In Neither Victims Nor Executioners, Albert Camus presents an interesting framework by which we can view the relationship between war, innocent civilians, and the moral responsibility of those who advocate war. He starts off with the presumption that war involves the death of innocent civilians. He’s right. He then asks what this brute fact says about individuals who advocate war. Professor Thom Brooks boils down his argument to this:
If we are willing to support military action against others knowing some civilians will be liable to be killed, then we should hold ourselves up as potential civilians to be killed by our opponents. If we choose to put other innocents at risk of death, then we must have the integrity to put ourselves at risk, too.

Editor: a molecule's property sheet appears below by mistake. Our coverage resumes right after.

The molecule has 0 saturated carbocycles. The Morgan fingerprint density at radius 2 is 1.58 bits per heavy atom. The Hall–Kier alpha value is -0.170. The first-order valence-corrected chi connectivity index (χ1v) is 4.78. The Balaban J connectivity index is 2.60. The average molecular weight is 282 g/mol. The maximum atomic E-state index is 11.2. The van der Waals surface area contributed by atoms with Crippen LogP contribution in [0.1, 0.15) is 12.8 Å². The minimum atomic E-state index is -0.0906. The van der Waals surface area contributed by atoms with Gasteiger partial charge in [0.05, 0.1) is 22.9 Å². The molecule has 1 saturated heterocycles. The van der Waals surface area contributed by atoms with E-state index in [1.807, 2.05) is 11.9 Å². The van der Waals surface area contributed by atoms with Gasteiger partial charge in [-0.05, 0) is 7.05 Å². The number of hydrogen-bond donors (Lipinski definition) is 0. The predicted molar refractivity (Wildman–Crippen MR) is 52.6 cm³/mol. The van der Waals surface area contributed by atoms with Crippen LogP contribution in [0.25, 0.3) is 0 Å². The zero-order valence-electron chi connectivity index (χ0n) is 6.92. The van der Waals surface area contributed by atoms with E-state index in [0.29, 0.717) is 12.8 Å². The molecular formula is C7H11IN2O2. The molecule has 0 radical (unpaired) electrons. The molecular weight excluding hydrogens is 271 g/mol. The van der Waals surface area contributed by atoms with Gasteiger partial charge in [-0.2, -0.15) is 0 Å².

Camus’s point is pretty straight forward and common sensical. To advocate war is to advocate the death of innocent civilians. As innocent civilians ourselves, on what grounds do we justify the execution of people who are in no different of a situation than us? And if we do advocate the murder of people in no different of a situation than us, then on what grounds could we support our own exemption from an enemy’s attacks?
Camus closes his book with a potential solution: “The only honorable course will be to stake everything on the formidable gamble, that words are more powerful than munitions.” He may be right.